It can be taken for granted that premises (1.1) and (2.1) are known to be true relative to ordinary standards (similar to the expression everybody knows that…) which is likewise substantiated by Benatar himself, as he puts it: “It is uncontroversial to say that [premise] (1) the presence of pain is bad, and that [premise] (2) the presence of pleasure is good.” (Benatar, 2006, p. 30). I am willing to go a bit further and say that premise (3.1) is also known to be true relative to ordinary standards. It gets more complicated when taking premise (4.1) into account, since it must be evaluated whether people exist who actually can have the disposition to feel deprived by the absence of pleasure and, presuppose that these people truly exist, it still remains unclear how to appraise or weigh the feeling of deprivation, since one can only evaluate this with his/her own senses and mind to then project the outcome onto others, thereby biasing objectivity. However, I as well may be inclined to say that premise (4.1) can be known to be true relative to ordinary standards.  But certainly, I will not admit that premises (3.2) and (4.2) are known to be true relative to ordinary standards, that is, everybody does not know that the absence of pain is good and that the absence of pleasure is to be appraised neutral for those who never exist. As the author puts it, simply the use of the term non-existence entails a multiple ambiguity creating the necessity to – in the first place – clarify the term’s context. Furthermore and acknowledging the fact that these premises can be known to be true, but only relative to high standards, i.e., one has to be able to develop, let’s say, the concept or idea of a contingent world in which those exist who never exist or the ability to think something like The non-existent has no clue about existing, and vice versa. If anything, one can be curious about the other condition/state. But what does that mean and are we (actually) supposed to appraise or ascribe a value to pleasure and pain considering those who never exist? These are questions not easy to answer and again, without doubt, the context shifts (from low to high). Taking into account the low context in which premises (1.1), (2.1) and (3.1) (and maybe premise (4.1) as well) were evaluated true, premises (3.2) and (4.2) must be evaluated wrong while determined not to shift the context.

But where to go from here? I myself am inclined to, at least partially, agree to Benatar’s view that “Being brought into existence is not a benefit but always a harm.” (Benatar, 2006, p. 28) – partially, because harm or pain does not necessarily mean that these are unbeneficial. Let us, for instance, return to the abovementioned example of depression which, undoubtedly, belongs to a harmful condition causing pain to the affected person and to others (relatives, loved ones etc.). But when treated with care and overcome, I claim that an unprecedented sense for life emerges from which a healed person surely benefits. This point of view is not new though: “In the end, lest what is most important remain unsaid: from such abysses [harm, pain], from such severe sickness, also from the sickness of severe suspicion, one returns newborn, having shed ones skin, more ticklish and malicious, with a more delicate taste for joy, with a tenderer tongue for all good things, with merrier senses, with a second dangerous innocence in joy, more childlike and yet a hundred times subtler than one has ever been before.” (Nietzsche, 1974, p. 37).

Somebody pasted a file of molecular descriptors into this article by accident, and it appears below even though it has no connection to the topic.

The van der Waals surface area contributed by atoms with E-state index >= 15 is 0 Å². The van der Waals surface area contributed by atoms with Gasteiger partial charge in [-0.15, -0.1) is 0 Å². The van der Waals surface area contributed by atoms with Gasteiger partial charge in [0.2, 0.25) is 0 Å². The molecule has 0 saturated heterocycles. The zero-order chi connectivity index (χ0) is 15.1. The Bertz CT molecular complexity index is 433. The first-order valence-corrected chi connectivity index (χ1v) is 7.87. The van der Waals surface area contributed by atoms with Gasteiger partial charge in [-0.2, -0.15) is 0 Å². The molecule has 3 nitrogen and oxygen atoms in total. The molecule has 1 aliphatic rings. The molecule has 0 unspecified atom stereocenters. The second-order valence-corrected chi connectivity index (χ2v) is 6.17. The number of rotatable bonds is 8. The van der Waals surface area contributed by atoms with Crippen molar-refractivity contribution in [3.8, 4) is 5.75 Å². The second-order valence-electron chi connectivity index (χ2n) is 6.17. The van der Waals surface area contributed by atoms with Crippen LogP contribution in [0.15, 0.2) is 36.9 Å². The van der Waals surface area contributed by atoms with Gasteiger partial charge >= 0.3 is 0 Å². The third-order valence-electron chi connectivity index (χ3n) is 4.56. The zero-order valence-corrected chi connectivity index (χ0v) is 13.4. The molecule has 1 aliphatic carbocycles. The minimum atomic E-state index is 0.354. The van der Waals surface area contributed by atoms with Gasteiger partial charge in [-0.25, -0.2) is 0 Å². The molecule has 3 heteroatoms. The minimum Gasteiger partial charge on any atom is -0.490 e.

Thus, I suggest premise (1) to be reformulated, namely that the presence of pain is bad unless there is somebody (an ‘exister’) for whom this presence is a source of personal development and, by this, bringing asymmetry to premises (1) and (2). Hence and leaving premises (3) and (4) unchanged, I conclude that existence (and non-existence) is to be weighed neutral, i.e., a person may be indifferent about existence and, too, because of the fact that the bad (harm, pain, suffering) entails the deprivation of the good (pleasure, joy, fun), and vice versa.

David Benatar surely is not just chitchatting when he argues that coming into existence is always (!) bad. His conclusion is designed to concern every single sentient (and thus human) being, the existent and the existent-to-be. Not only does he provide a semantically sound argumentation for those who tend to have equal or similar beliefs but also for those who take a sceptic position against antinatalism. But is a sound argument necessarily valid? The answer shall be No.

Therefore, this essay laid out that Benatar’s conclusion can be viewed as a generic generalization and that, because of this, it implicates and presupposes. One may tend to ask if only good can come if generalizations are made. The answer shall, too, be No. Generalizations neglect the concepts of plurality, diversity, variety and so forth and thereby discriminate.

Furthermore, and by utilizing the epistemic contextualism, it was shown that Benatar’s main argument – depending on asymmetry in regard of the appraisal of pleasure and pain – shifts in its epistemic context from low to high, provided that all four premises shall be rated as true. If the context is fixed either low or high, roughly speaking, two out of four premises are rendered invalid.

Taking these statements into account, the reader may still ask for alternatives to Benatar’s point of view. Hence, one may find Nietzsche’s remarks rather uplifting. Nietzsche represents the opinion that suffering or pain, respectively, may help a person to grow and develop a “tenderer tongue for all good things”, “merrier senses” as well as “a more delicate taste for joy” (Nietzsche, 1974) and, thus, a subtler attitude towards birth and life. I like to agree with this concluding view and appeal to all people to do everything they can to avoid being drawn towards dark thoughts à la David Benatar’s.

Works Cited

Benatar, D. (2006). Better Never to Have Been: The Harm of Coming into Existence. Oxford University Press.
Buckwalter, W. (2017). Epistemic contextualism and linguistic behavior. In J. Jenkins Ichikama (Ed.), The Routledge Handbook of Epistemic Contextualism (pp. 44-56). Routledge.
Nietzsche, F. (1974). The Gay Science. (W. Kaufmann, Trans.) Vintage Books.